Sustrans: Pedaling to gender parity
When it comes to ‘gender-equal transport’, there is no one-size-fits-all solution. The influence of gender on access to, and experiences of, mobility are intersected and often compounded by other axes of identity. Therefore, each region, city and even district requires a unique approach.
This is particularly the case for active travel, where physical, cognitive and cultural elements play significant roles. Sustrans’ intersectional approach to gender equality holds many lessons for others.
Sustrans is a leading UK based charity enabling people to travel by walking, wheeling or cycling for more of the journeys that are made every day. From individual families to policymakers, the POLIS associate member works across the board to make active travel accessible, affordable, and enjoyable!
“Transport provision and investment still lags behind in recognising the needs of women. Our approach is to constantly check and recheck whether the projects that we are doing work for everyone,” says Sally Copley, Sustrans’ Executive Director of External Affairs.
Culture, race and ethnicity are key intermediaries, especially for cycling, and need to be accounted for in any ‘gender responsive’ planning.
Indeed, as Monica Garrison, founder of the cycling community Black Girls Do Bike (BGDB), told POLIS’ Thinking Cities magazine, “When women, folks with disabilities, people of colour are part of the planning and decision-making process, the result can be holistic, fulfilling the needs, expectations, and desires of entire communities.”
There is cause for optimism. New data from POLIS member Transport for London’s latest research “Cycling potential in London's diverse communities (2021)” shows that people cycling in London are more diverse (and representative) than ever - however, there is much work still to do.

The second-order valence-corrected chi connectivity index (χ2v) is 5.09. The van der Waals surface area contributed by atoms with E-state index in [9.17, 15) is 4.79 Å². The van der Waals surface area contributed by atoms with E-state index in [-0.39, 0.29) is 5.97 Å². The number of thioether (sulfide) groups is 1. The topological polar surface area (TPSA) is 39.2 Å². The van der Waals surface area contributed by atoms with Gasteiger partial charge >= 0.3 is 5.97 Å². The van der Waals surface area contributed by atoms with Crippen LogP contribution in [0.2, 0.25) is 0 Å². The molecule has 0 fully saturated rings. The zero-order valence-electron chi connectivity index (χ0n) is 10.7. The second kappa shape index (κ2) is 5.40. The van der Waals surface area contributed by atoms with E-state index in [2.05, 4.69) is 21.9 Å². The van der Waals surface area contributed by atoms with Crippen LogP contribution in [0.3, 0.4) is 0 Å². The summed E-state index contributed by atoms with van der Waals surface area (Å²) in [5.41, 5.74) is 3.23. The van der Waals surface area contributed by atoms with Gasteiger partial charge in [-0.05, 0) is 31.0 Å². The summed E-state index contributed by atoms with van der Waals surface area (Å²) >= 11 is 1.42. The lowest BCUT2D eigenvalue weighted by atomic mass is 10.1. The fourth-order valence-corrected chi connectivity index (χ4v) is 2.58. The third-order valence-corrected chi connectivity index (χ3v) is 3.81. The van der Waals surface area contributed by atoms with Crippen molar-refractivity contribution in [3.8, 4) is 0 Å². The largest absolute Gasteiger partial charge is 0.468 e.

Sustrans is finding creative ways to engage with this. Their #HelmetHijabsAndHair competition addressed key barriers to cycling for women of all faiths and ethnicities, inviting women to submit their ideas for hairstyles that accommodated wearing a helmet.
Introducing one of our five #HelmetHijabsAndHair winners Adela, and her brilliant Hijab design! @After18UK
We were very impressed with this creative take, as were the judges!
Thank you Adela for demonstrating how to wear Hijabs with helmets. 👍✨👏 pic.twitter.com/iT8F2R7Gr4
— Sustrans East Mids (@SustransEMids) May 21, 2021
🌟 Winners of #HelmetHijabsAndHair competition!🌟
📸Jessica says, ‘When it's not lockdown, I wear a helmet for 9 hours a week playing roller derby! 9 hours! And that's not including park skating or cycling!..’
Thanks again Jessica for inspiring women and girls in sport! pic.twitter.com/XF6gfs4XLX
— Sustrans East Mids (@SustransEMids) May 14, 2021
Meanwhile, their guide ‘Cycling for everyone’ set out principles and best practices for local authorities and the transport sector for making cycling a more inclusive activity for everyone. The report, produced in collaboration with Arup, addressed women’s safety concerns, adaption of cycling infrastructure for childcare, economic barriers, and cultural or age-related differences which may require targeted planning.
This builds on Sustrans’ focus on the impacts of age, encouraging older women (and men) to continue active travel into older age. In many UK cities, cycling accounts for just 3 per cent of all trips by people aged 50-59, and Sustrans has been striving to open and expand dialogue on gendered topics such as menopause, which have often remained unspoken in conversations about mobility.
Critically, Sustrans’ work also broaches the influence of mental health on active travel. Recent research saw 17 per cent of people reporting mental health conditions as substantial barriers to cycling - and indeed mobility at large - while a further study has shown this is often more pronounced for women.
“Sustrans’ twin strategic priorities are ‘Paths for Everyone’ and ‘Liveable Cities and Towns for Everyone’. The most challenging part of these strategic priorities is the emphasis on for everyone,” says Copley.
“We try to make sure that all of the work we do engages people from the whole spectrum of diversity in the communities that we work in. This means finding the best ways to work with specific communities and seeking out the ‘seldom heard voice’. Working with women to understand the needs of a particular community is a major part of this.”
You can find out more about Sustrans’ work in the video below: